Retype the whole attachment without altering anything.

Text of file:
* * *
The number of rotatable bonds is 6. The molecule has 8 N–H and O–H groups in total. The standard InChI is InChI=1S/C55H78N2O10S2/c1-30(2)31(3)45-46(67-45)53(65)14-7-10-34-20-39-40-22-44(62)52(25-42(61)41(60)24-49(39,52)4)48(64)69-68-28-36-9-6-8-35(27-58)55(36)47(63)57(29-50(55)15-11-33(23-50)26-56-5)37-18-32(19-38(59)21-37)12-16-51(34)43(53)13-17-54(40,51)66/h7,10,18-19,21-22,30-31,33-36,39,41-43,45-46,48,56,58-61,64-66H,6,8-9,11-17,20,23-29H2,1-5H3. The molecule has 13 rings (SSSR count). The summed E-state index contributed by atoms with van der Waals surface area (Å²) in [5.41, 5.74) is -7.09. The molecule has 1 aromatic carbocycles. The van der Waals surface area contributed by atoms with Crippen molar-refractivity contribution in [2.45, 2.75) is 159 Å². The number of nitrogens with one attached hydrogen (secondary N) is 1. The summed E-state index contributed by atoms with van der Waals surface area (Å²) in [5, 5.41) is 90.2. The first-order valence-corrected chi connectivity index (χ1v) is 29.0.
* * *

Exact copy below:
The number of rotatable bonds is 6. The molecule has 8 N–H and O–H groups in total. The standard InChI is InChI=1S/C55H78N2O10S2/c1-30(2)31(3)45-46(67-45)53(65)14-7-10-34-20-39-40-22-44(62)52(25-42(61)41(60)24-49(39,52)4)48(64)69-68-28-36-9-6-8-35(27-58)55(36)47(63)57(29-50(55)15-11-33(23-50)26-56-5)37-18-32(19-38(59)21-37)12-16-51(34)43(53)13-17-54(40,51)66/h7,10,18-19,21-22,30-31,33-36,39,41-43,45-46,48,56,58-61,64-66H,6,8-9,11-17,20,23-29H2,1-5H3. The molecule has 13 rings (SSSR count). The summed E-state index contributed by atoms with van der Waals surface area (Å²) in [5.41, 5.74) is -7.09. The molecule has 1 aromatic carbocycles. The van der Waals surface area contributed by atoms with Crippen molar-refractivity contribution in [2.45, 2.75) is 159 Å². The number of nitrogens with one attached hydrogen (secondary N) is 1. The summed E-state index contributed by atoms with van der Waals surface area (Å²) in [5, 5.41) is 90.2. The first-order valence-corrected chi connectivity index (χ1v) is 29.0.